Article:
Is IBM Poised to Head Higher?
With shares of International Business Machines (NYSE:IBM) trading around $187, is IBM an OUTPERFORM, WAIT AND SEE, or STAY AWAY? Let’s analyze the stock with the relevant sections of our CHEAT SHEET investing framework:
T = Trends for a Stock’s Movement
IBM is an information technology company. The company operates in five segments: Global Technology Services, Global Business Services, Software, Systems and Technology, and Global Financing. Technology products and services are in high demand worldwide, as consumers want to be up to speed and companies always need the latest and greatest to stay ahead of the competition. Cloud computing has been hot in recent times, which has not been good news for IBM. Should the company want to hold on to its market share, it needs to make moves quickly and provide the technology products and services that worldwide consumers and companies demand.
Hundreds of workers at a plant run by IBM have gone on strike, as the company prepares to transfer the southern China factory to Lenovo Group Ltd. under a $2.3 billion deal for IBM’s low-end server business. Images and video recordings of the strike have spread over social media since Monday and show large numbers of workers in blue coats holding signs and shouting from outside the gates of the IBM Systems Technology Co. Ltd. plant in the city of Shenzhen. The strike entered its fourth day on Thursday.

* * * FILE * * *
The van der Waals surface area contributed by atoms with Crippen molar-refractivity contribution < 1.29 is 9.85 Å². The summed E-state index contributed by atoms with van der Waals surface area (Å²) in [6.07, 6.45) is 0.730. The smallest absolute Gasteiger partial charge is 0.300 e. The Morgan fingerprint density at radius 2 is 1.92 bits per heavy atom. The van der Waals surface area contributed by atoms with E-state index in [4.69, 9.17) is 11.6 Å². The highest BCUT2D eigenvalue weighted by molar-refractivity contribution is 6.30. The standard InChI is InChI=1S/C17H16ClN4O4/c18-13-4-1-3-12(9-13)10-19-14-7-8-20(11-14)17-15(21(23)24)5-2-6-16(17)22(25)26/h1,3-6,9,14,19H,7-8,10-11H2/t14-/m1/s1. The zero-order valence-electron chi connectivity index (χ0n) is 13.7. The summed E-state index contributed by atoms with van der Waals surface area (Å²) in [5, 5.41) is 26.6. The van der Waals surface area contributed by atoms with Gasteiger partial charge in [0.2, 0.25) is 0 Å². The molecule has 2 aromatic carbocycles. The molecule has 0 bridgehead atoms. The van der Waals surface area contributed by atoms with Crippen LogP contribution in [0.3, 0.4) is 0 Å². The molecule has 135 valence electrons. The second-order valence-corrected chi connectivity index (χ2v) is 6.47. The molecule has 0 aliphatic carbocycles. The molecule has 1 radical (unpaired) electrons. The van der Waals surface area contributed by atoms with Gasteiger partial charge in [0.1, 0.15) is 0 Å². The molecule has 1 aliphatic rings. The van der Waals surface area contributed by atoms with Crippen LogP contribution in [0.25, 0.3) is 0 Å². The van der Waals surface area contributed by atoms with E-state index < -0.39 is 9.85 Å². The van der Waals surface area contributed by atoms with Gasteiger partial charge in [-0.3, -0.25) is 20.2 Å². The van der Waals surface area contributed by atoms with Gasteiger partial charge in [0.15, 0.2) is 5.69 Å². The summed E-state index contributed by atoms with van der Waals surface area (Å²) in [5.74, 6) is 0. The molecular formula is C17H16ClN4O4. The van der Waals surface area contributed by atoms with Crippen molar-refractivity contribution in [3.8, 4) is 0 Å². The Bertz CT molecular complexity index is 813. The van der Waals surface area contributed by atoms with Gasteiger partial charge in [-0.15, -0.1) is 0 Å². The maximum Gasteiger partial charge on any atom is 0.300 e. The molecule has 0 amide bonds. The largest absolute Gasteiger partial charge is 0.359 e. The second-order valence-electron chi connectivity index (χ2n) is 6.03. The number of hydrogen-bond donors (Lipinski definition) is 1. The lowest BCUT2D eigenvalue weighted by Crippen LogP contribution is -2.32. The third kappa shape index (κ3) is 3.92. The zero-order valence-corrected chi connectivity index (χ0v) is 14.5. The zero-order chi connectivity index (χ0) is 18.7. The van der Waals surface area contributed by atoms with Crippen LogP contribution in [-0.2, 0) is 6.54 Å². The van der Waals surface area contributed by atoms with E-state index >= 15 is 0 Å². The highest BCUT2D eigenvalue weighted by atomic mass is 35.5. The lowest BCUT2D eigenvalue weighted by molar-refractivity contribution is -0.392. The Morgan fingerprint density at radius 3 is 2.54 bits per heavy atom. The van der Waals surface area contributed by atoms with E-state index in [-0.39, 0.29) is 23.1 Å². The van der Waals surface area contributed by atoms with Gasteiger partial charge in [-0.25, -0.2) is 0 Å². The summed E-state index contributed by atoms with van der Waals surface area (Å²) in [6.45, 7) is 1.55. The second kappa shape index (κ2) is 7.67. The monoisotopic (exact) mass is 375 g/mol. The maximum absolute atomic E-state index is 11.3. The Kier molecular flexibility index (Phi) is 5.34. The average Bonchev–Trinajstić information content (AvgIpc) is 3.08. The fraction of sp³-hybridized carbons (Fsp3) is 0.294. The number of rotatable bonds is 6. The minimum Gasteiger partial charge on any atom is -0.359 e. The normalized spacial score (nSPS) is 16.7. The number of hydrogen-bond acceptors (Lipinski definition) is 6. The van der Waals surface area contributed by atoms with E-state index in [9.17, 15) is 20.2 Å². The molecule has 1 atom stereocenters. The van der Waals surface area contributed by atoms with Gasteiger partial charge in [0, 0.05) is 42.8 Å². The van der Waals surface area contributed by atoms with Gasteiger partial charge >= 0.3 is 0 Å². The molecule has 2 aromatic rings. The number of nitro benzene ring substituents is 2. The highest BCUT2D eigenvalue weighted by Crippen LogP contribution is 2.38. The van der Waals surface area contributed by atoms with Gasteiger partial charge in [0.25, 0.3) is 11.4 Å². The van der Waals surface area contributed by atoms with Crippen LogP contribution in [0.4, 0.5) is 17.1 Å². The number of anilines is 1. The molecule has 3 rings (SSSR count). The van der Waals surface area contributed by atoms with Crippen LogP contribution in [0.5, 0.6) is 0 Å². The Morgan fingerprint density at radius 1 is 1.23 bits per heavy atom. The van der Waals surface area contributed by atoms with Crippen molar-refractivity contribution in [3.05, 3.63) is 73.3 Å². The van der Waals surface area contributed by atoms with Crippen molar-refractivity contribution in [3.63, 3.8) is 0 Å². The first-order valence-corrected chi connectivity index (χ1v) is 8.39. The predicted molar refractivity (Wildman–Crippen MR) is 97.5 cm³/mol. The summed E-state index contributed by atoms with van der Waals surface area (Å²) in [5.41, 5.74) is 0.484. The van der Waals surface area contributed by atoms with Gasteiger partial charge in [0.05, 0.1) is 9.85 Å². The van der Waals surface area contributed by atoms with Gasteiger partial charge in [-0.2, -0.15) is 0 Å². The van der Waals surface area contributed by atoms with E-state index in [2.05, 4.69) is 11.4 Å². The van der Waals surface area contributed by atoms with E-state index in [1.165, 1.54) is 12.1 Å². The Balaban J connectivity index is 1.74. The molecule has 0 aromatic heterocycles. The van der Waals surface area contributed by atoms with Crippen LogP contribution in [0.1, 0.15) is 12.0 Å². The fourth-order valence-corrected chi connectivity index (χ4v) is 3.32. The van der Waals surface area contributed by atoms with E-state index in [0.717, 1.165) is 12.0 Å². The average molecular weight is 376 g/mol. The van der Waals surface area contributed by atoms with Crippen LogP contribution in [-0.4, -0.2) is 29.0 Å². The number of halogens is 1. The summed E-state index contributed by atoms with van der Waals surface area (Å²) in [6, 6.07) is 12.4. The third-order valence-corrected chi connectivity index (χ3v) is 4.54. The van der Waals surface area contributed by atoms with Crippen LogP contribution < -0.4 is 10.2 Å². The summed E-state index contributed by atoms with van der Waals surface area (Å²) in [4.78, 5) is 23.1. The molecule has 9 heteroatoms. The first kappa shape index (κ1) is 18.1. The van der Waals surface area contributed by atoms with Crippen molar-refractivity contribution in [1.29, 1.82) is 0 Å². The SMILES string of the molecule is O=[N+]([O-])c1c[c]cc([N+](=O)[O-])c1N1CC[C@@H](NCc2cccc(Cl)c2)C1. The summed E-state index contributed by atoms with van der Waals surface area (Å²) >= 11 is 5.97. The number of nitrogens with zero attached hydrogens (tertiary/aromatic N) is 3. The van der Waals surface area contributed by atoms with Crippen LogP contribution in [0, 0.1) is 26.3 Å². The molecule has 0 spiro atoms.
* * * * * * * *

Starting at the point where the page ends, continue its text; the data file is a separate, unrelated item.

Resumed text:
A spokesperson for IBM confirmed the strike, but declined to offer an explanation of why workers walked out. In a statement, IBM spokesperson Harriet Ip said employees have a choice of remaining at the plant after Lenovo takes over under wages comparable to what they have been receiving or they can leave and receive an “equitable severance package … While it is entirely an individual’s choice, we are hoping employees will decide to remain with ISTC,” Ms. Ip said. According to posts on Sina Corp.’s Weibo social media service, which couldn’t be independently confirmed, people who identified themselves as plant workers said IBM wasn’t offering sufficient severance for those who opt to leave, while those who want to stay worry wages will fall. ”We are protecting our rights,” one Weibo user, who declined to be identified but said he was a worker at the plant, said via online chat.